Uganda’s annual LGBT pride parade has been canceled after the government “threatened to mobilize a mob”
Since 2012, Uganda’s LGBT community has held an annual celebration with little incident. But following threats from the country’s minister of ethics, the pride parade slated for today (Aug. 6), has been postponed.
After a meeting to discuss the police raid with Simon Lokodo, Uganda’s minister of ethics, Nick Opiyo, a local lawyer, emerged with a message of threats, rather than any assurances of safety.
“We decided to suspend it because of the risks to personal safety,”Opiyo said. “The minister threatened to mobilize a mob and a large police group to beat up anyone who shows up for pride tomorrow.”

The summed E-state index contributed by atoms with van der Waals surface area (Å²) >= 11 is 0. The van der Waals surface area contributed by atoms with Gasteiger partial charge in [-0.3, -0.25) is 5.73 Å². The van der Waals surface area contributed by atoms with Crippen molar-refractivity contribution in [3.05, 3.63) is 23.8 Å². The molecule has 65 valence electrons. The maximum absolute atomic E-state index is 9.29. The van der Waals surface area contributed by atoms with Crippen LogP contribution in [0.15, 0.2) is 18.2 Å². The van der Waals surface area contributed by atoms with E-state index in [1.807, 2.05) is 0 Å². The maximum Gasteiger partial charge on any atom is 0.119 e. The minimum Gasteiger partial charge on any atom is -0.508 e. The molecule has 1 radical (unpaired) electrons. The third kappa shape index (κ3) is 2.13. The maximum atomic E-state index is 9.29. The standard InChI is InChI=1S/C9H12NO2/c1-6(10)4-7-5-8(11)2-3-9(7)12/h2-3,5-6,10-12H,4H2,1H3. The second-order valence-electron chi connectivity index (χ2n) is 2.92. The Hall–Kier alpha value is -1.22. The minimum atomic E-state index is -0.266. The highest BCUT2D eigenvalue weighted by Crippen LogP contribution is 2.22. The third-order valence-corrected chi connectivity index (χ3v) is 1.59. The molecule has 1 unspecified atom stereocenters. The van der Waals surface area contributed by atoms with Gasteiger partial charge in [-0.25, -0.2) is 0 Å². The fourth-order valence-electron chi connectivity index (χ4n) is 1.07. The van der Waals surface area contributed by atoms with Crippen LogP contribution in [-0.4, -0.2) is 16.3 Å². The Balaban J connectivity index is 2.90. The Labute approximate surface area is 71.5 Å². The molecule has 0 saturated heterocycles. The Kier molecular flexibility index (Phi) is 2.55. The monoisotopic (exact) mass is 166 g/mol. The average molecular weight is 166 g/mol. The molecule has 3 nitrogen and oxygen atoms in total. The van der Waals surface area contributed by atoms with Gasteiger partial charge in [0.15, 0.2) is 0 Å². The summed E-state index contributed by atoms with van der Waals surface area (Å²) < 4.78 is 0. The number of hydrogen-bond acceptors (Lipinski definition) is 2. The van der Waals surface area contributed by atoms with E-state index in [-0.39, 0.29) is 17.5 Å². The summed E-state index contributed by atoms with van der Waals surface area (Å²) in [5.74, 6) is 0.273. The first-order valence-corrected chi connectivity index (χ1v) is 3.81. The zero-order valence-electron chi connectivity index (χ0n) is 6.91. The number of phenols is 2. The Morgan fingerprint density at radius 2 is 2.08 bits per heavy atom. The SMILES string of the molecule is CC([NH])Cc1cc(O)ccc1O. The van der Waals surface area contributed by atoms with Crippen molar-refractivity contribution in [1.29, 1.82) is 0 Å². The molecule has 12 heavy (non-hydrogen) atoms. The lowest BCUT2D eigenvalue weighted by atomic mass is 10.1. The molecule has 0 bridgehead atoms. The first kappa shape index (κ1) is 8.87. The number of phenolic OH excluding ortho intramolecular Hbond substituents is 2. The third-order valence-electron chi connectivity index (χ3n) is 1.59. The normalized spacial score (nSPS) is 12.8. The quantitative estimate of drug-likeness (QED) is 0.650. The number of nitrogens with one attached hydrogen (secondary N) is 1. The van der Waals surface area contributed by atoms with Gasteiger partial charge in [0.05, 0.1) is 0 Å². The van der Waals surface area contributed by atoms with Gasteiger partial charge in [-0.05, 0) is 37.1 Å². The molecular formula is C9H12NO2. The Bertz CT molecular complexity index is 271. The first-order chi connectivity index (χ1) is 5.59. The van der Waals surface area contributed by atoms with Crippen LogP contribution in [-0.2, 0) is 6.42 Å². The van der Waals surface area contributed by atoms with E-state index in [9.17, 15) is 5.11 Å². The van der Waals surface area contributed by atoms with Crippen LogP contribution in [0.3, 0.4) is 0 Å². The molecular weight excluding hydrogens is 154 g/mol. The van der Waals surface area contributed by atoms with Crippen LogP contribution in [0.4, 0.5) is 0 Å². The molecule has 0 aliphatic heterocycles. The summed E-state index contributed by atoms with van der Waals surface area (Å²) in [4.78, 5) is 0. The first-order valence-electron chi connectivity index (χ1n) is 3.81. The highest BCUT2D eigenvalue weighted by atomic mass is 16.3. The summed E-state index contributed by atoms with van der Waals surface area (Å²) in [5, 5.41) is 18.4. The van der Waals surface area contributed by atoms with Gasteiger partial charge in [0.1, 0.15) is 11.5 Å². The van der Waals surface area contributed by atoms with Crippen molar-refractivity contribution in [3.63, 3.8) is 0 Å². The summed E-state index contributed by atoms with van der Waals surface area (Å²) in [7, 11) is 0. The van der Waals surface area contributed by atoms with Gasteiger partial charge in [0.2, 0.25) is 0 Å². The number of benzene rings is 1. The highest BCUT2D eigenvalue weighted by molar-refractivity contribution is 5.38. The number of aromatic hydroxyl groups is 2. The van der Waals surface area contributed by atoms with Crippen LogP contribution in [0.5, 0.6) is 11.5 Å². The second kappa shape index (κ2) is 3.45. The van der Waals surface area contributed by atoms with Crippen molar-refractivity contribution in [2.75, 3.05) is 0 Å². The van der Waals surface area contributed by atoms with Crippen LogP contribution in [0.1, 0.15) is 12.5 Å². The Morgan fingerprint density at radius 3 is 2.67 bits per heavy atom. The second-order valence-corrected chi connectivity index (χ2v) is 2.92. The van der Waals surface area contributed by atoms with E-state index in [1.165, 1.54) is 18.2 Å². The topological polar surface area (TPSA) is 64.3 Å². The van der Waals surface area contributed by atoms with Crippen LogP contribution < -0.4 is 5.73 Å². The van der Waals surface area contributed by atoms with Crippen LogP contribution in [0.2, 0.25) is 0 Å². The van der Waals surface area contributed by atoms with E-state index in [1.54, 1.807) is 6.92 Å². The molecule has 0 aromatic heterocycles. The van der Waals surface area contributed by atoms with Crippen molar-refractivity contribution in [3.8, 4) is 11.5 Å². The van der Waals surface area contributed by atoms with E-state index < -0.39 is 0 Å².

Uganda’s LGBT community has long been a target of the government. In 2014, Yoweri Museveni, Uganda’s president, signed a controversial anti-gay law which criminalized same-sex relationships and ordered life imprisonment for offenders. While it was roundly criticized by foreign governments and groups, the law garnered considerable support locally and resulted in a tenfold increase in attacks against LGBT people. Despite being struck out by the Ugandan Supreme Court, the LGBT community has continued to face discrimination.
Beyonce Karungi, a trans activist who was arrested and later released at the pride event on Thursday, says the discrimination against the LGBT community in Uganda is plainly ignored by law enforcement. “When we report incidents of discrimination to the police, they do nothing,” she told Quartz. “They sometimes tell us we deserve it.”
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